Bottles of wine produced by Constellation Brands, Inc., are shown at Premier Wine & Spirits in Williamsville, N.Y., Thursday, Dec. 23, 2010. Alcohol giant Constellation Brands Inc.'s latest quarterly earnings were weighed down by millions in losses and a write-down in connection with its significant stake in Canadian cannabis producer Canopy Growth Corp. but still beat market expectations. THE CANADIAN PRESS/AP-David Duprey
Constellation Brands’ Q2 earnings weighed down by Canopy Growth losses
He told analysts Thursday that Constellation was “looking forward” to the launch of next-generation cannabis products in Canada in the coming months.When Canopy will unveil their portfolio of value-added higher-margin products including, “drinks, edibles, and vapes’.
Newlands added that Canopy’s team in the U.S. has been “actively developing” its range of CBD products and related market plans. They have been working to secure the production resources needed to have these items in the U.S. market by the end of the cannabis company’s fiscal year on March 31, 2020.
“New CBD product offerings include skincare and cosmetics, therapeutic creams, beverages, edibles, oils, and soft gels,” he said on a conference call. “Overall, we’re pleased with the progress of the Canopy team and what they have done in the last few months.”
The U.S.-based producer of Corona beer reported a loss per share of US$2.77 or earnings of US$2.72 per share on an adjusted basis for what was the second quarter of its 2020 financial year. That surpassed the US$2.60 per share in earnings expected by analysts, according to the financial markets data firm Refinitiv.
Canopy Growth shares value
Constellation Brands, which is Canopy’s largest shareholder, said it earned US$2.91 per share on a comparable basis, excluding the pot producer’s equity losses.
Constellation recognized a total loss of US$484.4 million in the quarter as its share of Canopy Growth’s equity losses and related activities, or a loss of US$54.7 million on a comparable basis.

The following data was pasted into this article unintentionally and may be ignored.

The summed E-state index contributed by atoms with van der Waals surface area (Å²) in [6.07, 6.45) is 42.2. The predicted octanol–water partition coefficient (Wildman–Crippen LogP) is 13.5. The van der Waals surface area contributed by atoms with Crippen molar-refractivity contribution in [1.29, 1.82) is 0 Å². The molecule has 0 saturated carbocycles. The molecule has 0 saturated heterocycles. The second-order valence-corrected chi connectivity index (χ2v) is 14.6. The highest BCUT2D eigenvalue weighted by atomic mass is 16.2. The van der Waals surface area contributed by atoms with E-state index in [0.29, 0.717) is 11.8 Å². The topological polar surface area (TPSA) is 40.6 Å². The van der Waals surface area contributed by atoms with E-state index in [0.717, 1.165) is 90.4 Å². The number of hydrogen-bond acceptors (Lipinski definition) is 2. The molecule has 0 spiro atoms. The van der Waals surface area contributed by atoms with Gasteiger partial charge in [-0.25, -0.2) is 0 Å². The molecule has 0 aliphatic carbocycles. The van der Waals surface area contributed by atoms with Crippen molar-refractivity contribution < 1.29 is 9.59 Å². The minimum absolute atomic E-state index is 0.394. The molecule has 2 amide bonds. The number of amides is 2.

It also recognized a US$839-million decrease in the fair value of its Canopy investments during the quarter ended August 31. Constellation Brands also noted that it has recognized a US$757-million unrealized net gain on a reported basis since its initial Canopy investment in November 2017.
Constellation’s shares in New York were down roughly five percent to US$196.46 in afternoon trading on Thursday, up from as low as US$191.46.
Constellation’s latest financial results are the first since the Modelo beer maker said in June that it was “not pleased” with the pot producer’s earnings. In which it reported a wider-than-expected fourth-quarter net loss attributable to shareholders despite a jump in revenue.
“However, we continue to aggressively support Canopy on a more focused, long-term strategy to win markets and form factors that matter while paving a clear path to profitability,” Newlands told analysts in June.
In August, Canopy reported a $1.28-billion loss or $3.70 per share for the three months ended June 30. Mainly due to a non-cash loss of $1.18 billion on the extinguishment of warrants held by Constellation Brands.
Constellation says it recognizes its earnings or losses in connection with Canopy on a two-month lag.
Newlands views on U.S safe banking Act:
Newlands also said Thursday that he was “excited” to see that the U.S. House of Representatives recently passed the SAFE Banking Act with a wide majority. The bill, which still requires additional approvals, would grant legal cannabis businesses at the state level access to banking in the U.S., where pot remains an illegal substance at the federal level.
Canopy has struck a deal to acquire U.S. cannabis company Acreage Holdings and enter the U.S. market, once federally permissible.
“While this bill also needs Senate approval, it would deliver access to traditional banking services to thousands of legal cannabis businesses in the U.S. and shows positive momentum in the legalization debate moving forward,” Newlands said.
Companies in this story: (TSX: WEED)
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Featured Image: THE CANADIAN PRESS/AP-David Duprey